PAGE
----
But the fact is, no police officer wants to shoot. Are they prepared to shoot? Yes.    Ready?  Definitely.    Scared to death of the need to do so?  Likely.  Willing to risk their own life to avoid the need to take life?   Sometimes.  I was.

As a patrol officer in Alexandria, Virginia sometime in the late 90s I was sent for a report of a disorderly person yelling on Mount Vernon Avenue in the Arlandria neighborhood.  Before my backup arrived, a man ran at me swinging a silver baseball bat.  Much shouting and gun-pointing ensued before Kevin (last name available to sworn personnel) dropped what turned out to be a hollow plastic wiffle-ball bat.  “I was just messin’ with you, Bergin,” Kevin told me with no further explanation.

In 1988 I arrested Tyrone (you don’t need his last name, he’s in prison) for something minor. Walking him back to the car for a search with my Tactical Unit partners, we asked the standard, “Do you have any drugs or weapons on you.”  When he pulled a black and silver handgun and slapped it on the car hood, I dropped to the ground so I could shoot him upwards, hoping my bullets that might pass through him wouldn’t hit the cops close behind.  As I sighted in he stepped back, and I didn’t have to shoot.  The gun turned out to be a toy that Tyrone carried, he said, “because I’ll be into a lot of (stuff) out here, and you got to have something for protection.” (He later upgraded to a knife, killed a guy and is serving a life sentence.)

One afternoon in 2004 I left my driveway to respond for a report of a man running in the middle of Interstate 395.  I stopped in the highway fast lane, prayed my blue lights would protect us from traffic, and got out to confront him. He ran at me moving his hand inside his jacket, yelling, “Kill me, I’ll kill you.  Kill me.”  I didn’t.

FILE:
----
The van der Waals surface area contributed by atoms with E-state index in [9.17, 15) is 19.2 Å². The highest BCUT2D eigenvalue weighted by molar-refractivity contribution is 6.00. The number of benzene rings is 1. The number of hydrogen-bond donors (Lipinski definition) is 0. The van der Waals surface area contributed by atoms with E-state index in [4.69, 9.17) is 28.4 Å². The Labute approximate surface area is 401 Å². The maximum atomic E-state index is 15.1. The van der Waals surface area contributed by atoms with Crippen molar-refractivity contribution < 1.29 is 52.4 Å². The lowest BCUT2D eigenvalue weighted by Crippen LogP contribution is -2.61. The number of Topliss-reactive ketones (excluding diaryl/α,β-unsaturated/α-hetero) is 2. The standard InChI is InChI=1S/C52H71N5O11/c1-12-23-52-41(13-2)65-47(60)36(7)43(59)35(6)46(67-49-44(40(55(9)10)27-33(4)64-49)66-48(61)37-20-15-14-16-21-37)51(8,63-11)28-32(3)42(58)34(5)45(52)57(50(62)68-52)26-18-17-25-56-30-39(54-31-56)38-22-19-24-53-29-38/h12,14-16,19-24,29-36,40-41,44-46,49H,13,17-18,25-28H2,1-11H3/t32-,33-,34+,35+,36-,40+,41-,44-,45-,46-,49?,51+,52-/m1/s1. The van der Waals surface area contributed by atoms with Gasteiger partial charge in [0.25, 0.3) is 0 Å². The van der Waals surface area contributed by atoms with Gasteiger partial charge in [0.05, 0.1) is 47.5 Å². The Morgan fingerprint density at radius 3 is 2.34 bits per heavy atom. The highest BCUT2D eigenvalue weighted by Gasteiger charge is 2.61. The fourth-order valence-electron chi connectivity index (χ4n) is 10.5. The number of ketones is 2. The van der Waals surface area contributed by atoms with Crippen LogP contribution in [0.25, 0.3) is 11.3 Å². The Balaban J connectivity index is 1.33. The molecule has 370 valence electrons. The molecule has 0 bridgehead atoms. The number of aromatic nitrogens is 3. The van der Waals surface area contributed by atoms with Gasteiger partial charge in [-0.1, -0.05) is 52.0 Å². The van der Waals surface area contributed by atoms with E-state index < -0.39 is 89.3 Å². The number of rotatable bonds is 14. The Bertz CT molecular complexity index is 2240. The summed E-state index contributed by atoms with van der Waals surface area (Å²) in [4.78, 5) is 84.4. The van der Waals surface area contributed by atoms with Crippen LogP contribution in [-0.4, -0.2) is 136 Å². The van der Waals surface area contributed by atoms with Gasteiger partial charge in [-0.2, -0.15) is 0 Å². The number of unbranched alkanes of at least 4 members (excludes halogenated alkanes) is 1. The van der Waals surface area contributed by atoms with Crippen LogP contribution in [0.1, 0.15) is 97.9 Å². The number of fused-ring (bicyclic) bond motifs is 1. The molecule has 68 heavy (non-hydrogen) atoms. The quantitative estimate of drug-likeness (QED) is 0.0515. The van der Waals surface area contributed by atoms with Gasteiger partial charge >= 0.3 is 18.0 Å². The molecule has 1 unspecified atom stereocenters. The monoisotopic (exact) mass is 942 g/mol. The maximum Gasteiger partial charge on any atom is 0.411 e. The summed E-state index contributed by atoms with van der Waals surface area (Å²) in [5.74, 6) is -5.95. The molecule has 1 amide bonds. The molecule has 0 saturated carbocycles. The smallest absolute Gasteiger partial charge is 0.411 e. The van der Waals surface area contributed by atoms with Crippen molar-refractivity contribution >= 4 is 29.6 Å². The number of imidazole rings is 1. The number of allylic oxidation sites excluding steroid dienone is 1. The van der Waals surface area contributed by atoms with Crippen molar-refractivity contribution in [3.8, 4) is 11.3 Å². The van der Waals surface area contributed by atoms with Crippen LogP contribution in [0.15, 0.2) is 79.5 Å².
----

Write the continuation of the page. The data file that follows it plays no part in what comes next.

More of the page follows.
I should have.  Should have shot each and every one of them.  But I didn’t, hesitating in desperate prayer or cowardly fear, gambling my life in the hope that I might – just might – resolve the deadly moment without causing death.  I regret those failures. But I was lucky.  Took risks I would never have asked of any officer who worked for me, and got away with them.

Many cops can tell stories about the people he or she didn’t shoot, the morons whose actions were so threatening at first glance that deadly force was the obvious and justifiable choice.  Many of us are lucky that way.  Other officers, in recent cases made famous by cellphone video or angry community activists, are not so lucky.  And the press never questions the inflammatory and defamatory charge against police, piles on with innuendo, chooses buzzwords that insinuate misconduct and repeats the “big lie” assumption of a basic “truth” that is itself a lie.  National reporters and even local news anchors repeat the phrase “police killing of young black men” as if it were a thing, an established fact and not the politically-expedient creation of attention-seekers and axe-grinders.